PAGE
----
First of all, please calm down. Your question sounds as if any interaction with your cats would potentially endanger the life of your unborn child, but that is not the case.
It's not the cat itself that poses a danger during pregnancy, but an infection called "toxoplasmosis" that is caused by "Toxoplasma gondii" parasites. This infection can cause severe developmental damages in the baby's eyes and brain, but only if the mother is infected for the first time in her life during pregnancy.
There are very good blood screenings available that test whether or not the mother was ever infected with toxoplasmosis. If that test is positive, it means that the baby is completely protected by the mother's immune system. Please ask your doctor for such a blood test.
If the test is negative, there is a risk of infecting the unborn child if the mother is infected during the pregnancy. Be aware of the symptoms of toxoplasmosis and call your doctor when you notice them. Acute toxoplasmosis can be treated in the mother and the unborn child, which prevents complications in the child.
Read more on Wikipedia, Mayo Clinic, NHS and CDC.
Avoid infectious material
To infect a human with toxoplasmosis, you need:
- An infected rodent or other small animal
- A cat that eats the infected animal
- The infected cat dropping feces
- A human coming into contact with those feces approximately 1 day after they have been dropped.
A second way of infection is eating undercooked meat or shellfish. In some cases unpasteurized milk from infected animals also contains the parasites, so avoid unpasteurized milk, and soft cheeses that can often be made from raw milk (feta, brie, camembert, etc). She will likely be avoiding these foods anyway, as unpasteurized milk is not recommended for pregnant women due to the risk of listeriosis.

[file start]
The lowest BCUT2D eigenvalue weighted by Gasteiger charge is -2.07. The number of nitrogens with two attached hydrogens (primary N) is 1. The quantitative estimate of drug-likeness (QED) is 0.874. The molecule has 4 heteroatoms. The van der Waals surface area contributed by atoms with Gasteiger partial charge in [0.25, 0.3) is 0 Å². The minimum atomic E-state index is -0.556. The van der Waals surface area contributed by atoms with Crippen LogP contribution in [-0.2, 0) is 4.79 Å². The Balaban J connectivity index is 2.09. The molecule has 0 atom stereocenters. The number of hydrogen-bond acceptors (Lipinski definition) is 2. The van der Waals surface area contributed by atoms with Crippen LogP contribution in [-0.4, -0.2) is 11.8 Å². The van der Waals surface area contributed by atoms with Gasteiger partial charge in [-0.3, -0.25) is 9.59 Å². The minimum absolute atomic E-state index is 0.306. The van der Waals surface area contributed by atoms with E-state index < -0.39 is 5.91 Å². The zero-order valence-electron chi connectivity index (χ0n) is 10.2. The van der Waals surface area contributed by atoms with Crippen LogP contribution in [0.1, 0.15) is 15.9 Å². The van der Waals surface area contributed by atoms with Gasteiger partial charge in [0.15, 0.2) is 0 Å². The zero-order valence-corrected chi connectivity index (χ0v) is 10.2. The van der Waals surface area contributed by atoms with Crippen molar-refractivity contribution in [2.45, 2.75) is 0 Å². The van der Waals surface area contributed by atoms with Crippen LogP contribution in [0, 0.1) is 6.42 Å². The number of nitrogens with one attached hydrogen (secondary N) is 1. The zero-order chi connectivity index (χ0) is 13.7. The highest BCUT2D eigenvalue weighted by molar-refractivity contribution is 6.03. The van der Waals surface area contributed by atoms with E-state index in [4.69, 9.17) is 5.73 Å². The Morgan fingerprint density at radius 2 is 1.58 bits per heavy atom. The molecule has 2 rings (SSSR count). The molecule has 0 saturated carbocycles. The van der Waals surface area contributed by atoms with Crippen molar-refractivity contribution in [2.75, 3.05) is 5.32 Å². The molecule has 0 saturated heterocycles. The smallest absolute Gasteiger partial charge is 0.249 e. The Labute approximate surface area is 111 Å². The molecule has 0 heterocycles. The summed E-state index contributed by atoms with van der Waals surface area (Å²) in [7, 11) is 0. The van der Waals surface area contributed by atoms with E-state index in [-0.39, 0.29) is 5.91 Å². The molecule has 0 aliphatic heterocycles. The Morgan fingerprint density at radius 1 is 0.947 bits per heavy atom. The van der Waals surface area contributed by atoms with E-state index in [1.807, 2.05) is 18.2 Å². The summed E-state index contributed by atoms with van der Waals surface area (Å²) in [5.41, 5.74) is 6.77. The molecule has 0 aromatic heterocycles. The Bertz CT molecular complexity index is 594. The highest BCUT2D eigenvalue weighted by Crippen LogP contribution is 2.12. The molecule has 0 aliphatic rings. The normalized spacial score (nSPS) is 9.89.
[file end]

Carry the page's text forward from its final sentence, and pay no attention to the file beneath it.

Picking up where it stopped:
The best way to avoid infection is to avoid cat feces. It's great that you clean out the litter box instead of your wife, but you should also do that at least once every day and always wash your hands afterwards. The Toxoplasma parasites only become infectious 1 - 5 days after leaving the cat's body, so make sure to clean them up before that.
Your wife should also avoid touching feral cats and sand or soil that a feral cat might have used as a toilet (no garden work for her). Make sure all fruits and vegetables that touched the ground are washed and cooked well.
Next, try to avoid an infection in your cats. Cats cannot contract toxoplasmosis out of thin air, they must eat an infected rodent or other small animal. If you keep your cats indoors all the time, the risk for that is extremely low. You should also feed your cats commercial dry or wet food instead of raw meat.
The pregnancy of your wife will bring many changes and new experiences into your life. You will face some difficulties, but there are always professional people around you who can help you. Please don't stress yourself more than necessary by fearing for your child any time one of your cats touches your wife.
Several studies found that cat ownership does not strongly increase the risk of a T. gondii infection in pregnant women.
Even your cat jumping onto the belly of your wife poses no risk at all for the baby. The belly is not a glass ball that might shatter, it is a very efficient safety capsule with integrated shock absorbents for the baby. A direct pounce by an animal up to 40 pounds / 18 kg is still considered safe.
It needs a direct, violent impact to the belly (like in a car accident, a hit by an adult or a direct pounce by an animal over 40 pounds / 18 kg) to damage the baby. This guideline applies to the last third of pregnancy, when the belly is very big and therefore more vulnerable to impacts. In the earlier stages of pregnancy, the risk of injury and miscarriage is even smaller, but there are no objective numbers available.
The real danger here is a sudden impact. If a cat decides to lay on top of the belly, it's ok as long as the mother doesn't feel uncomfortable.